I will never know, I mean KNOW, what a lakou is, in the same way that a Haitian will. It is a backyard, a coming together, a process, a form, a spirit. It is a community and a memory of communities stretching back through time all the way to the only successful slave revolution in recorded history and beyond. A summation and a celebration. It’s also just a freakin’ party, where all the significance of what Lakou means ends up in the bottom of a bottle of rum.
Lakou Mizik built itself as an experiment of sorts, coming out of 2010’s Haiti earthquake with a purpose, to revisit traditional Haitian music and recast it for a world pop culture tied to YouTube, not radios. In full disclosure I know this band, or they at least they know my house, as I hosted them for dinner (and yes, rum), a road-weary touring unit criss-crossing the states. The songs they sang in my living room included this gem, a homebrew version of “Gaya,” a raveup with Michael Brun that otherwise looks like this:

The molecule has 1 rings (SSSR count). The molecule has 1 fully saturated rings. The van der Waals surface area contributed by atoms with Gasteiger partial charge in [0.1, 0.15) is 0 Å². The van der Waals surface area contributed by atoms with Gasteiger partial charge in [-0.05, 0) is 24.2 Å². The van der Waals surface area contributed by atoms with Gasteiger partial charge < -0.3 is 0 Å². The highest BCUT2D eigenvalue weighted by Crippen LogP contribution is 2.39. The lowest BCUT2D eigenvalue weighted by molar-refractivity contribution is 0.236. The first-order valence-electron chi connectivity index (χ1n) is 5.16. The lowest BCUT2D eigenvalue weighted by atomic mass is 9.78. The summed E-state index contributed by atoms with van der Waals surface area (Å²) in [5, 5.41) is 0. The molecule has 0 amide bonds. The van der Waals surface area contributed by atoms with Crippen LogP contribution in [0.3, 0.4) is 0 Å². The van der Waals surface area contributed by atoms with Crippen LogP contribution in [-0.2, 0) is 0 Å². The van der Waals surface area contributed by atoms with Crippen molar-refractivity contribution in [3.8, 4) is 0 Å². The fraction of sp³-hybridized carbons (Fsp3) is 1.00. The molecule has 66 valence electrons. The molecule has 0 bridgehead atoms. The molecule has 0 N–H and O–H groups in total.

Their lone LP Wa Di Yo is the ultimate lakou. The beautiful “Pran Ka Mwen,” featuring vocalist Nadine Remy and Steeve Valcourt’s gorgeous guitar, and a chorus of cornets and percussion, is the gem in the goldmine (well, then there’s “Poze” …). This is joy drawn from the ashes, as brave a get down as any I can think of.
“I came on earth to live in peace
Down here on earth, we are all one”
Lakou Mizik: https://www.lakoumizik.com/home
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